BOSTON (Reuters) - Looking up at a list of delayed trains at Boston’s crowded South Station on a summer afternoon, Peter Pesis asks why passenger trains in the United States are so slow, so crowded and so prone to delays.
“This is not like Europe,” sighed the 38-year-old Greek native who has lived in New York 15 years and often rides the nation’s only high-speed train, Amtrak’s Acela Express, between midtown Manhattan and Boston.
Rising costs of traveling by air and car, brought on by record oil prices, drew a record 2.8 million people onto America’s cash-strapped passenger railway network in July, the largest of any single month in Amtrak’s 37-year history and up nearly 14 percent from a year earlier.
But as passenger numbers grow, so too are complaints of overcrowding and delays.
Like many Acela travelers, Pesis grumbles at why the train is limited to reaching its top speed of 150 miles per hour (240 kmh) for just 20 miles on two sections of track in Rhode Island and Massachusetts.
Compare that to France, which has the world’s fastest high-speed train, the TGV, that runs for long stretches at speeds as high as 200 miles an hour (322 kmh). And Japan, which boasts its 186 mph (299 kmh) “Shinkansen” trains.
The Acela barely beats a car, averaging just 82 mph (129 kmh) on its 456 mile Northeast Corridor, which connects Washington, Philadelphia, New York and Boston, slowed by 19th-century tunnels and other aging infrastructure. High-speed rail is usually defined as faster than 120 mph (200 kmh).
“They need to improve the speed,” said Pesis, echoing a popular gripe. “It’s very slow.”
The bigger crowds are also a challenge for Amtrak. Maurice Levene, a 67-year-old health-care consultant who lives in New York and runs a business in Boston, says securing a seat is harder.
“I’m looking for the track so I can get a seat because I like to sit on the outside,” he said as he made his way through Boston’s South Station. “When I travel with my wife, it’s really a pain getting two seats together.”
Further south in Hartford, Connecticut, Linda Sarangoulis waited for her 3:20 p.m. train to Philadelphia.
“The ticket counter said it was going to be 20 minutes late,” said Sarangoulis of Reading, Pennsylvania. “In Europe, you can hop the train so much easier and it’s cheaper. I don’t know why we can’t do that here. If they had more trains, maybe I would ride more,” she said.
POPULAR DESPITE DELAYS
Passenger rail systems in Britain, France and Germany account for about 6 to 8 percent of total annual passenger travel miles. Amtrak carries less than 1 percent. Japan, with the world’s busiest high-speed rail network, carries 18 percent.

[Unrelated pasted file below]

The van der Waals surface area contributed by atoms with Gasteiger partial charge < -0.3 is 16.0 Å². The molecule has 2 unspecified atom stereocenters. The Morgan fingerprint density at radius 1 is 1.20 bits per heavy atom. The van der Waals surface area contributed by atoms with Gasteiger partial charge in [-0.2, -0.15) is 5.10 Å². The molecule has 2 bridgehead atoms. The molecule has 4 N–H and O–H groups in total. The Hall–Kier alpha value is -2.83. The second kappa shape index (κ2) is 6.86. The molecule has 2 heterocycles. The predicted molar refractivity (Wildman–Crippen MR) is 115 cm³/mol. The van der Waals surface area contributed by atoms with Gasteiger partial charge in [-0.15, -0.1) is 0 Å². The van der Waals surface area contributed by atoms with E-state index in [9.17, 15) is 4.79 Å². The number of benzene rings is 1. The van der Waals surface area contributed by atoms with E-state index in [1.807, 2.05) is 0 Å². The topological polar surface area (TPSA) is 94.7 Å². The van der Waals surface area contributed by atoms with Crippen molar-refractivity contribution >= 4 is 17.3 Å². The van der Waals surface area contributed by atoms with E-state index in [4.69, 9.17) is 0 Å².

But that’s changing. Rising gas prices are straining America’s love of the open road. An estimated 1.1 percent fewer people will travel by car over the Labor Day holiday, which begins on August 29, the American Automobile Association estimates.
And many are thinking twice about flying. Labor Day ticket demand is projected to fall for the first time in six years, dropping 5.7 percent, the Air Transport Association of America says, as higher fees and declining service take a toll.
Vanesa Lopez, a 31-year-old New Yorker, prefers the bus because she worries trains will be delayed. “I’m skeptical -- is it going to be on time?” she said. “When I was in Europe, I took the train a lot.”
Recent data back that up. The Acela’s on-time performance is down 4.4 percent in the year to July, and the slower Northeast Regional trains are off 2.7 percent -- alarming trends for Amtrak’s busiest routes, experts say.
Nationally, Amtrak does better. The number of on-time trains across its entire 21,000-mile (33,796-km) network rose 2.7 percent this year, thanks to long-distance services like the “Crescent” between New York and New Orleans, and the “Coast Starlight” between Seattle and Los Angeles.
“They have a fair number of passenger cars that are out of service that could be put back into service with modest amounts of expenditure. But their budget doesn’t permit that,” said John Spychalski, a professor at Pennsylvania State University who studies the U.S. rail network.
Amtrak chief executive officer Alex Kummant has said that about 60 out-of-service cars could be refurbished for $700,000 each but they can only afford to overhaul 12 of them.
Senate Democrats introduced legislation this year that would authorize Amtrak to borrow nearly $3 billion to spend on replacing railcars. The bill would also direct $400 million in gas taxes each year to expand capacity. The Bush administration has sought to scrap direct federal funding for Amtrak.
November’s presidential election could be pivotal. Democratic Sen. Barack Obama says he would fight for Amtrak funding while seeking reforms. His Republican rival, Sen. John McCain, has in the past sought to block subsidies for Amtrak.
Travelers just hope costs for traveling don’t go higher.
“For me it costs the same to fly, to drive or to take the train, so you just have to pick your poison,” said Linda Falconiero, a 61-year-old retiree from Baltimore, as she waited for a train in Boston. “I want to stay out of the airports, so it’s easier to do this.”
Reporting by Jason Szep; Additional reporting by Lucy Nalpathanchil in Hartford; Editing by Eddie Evans
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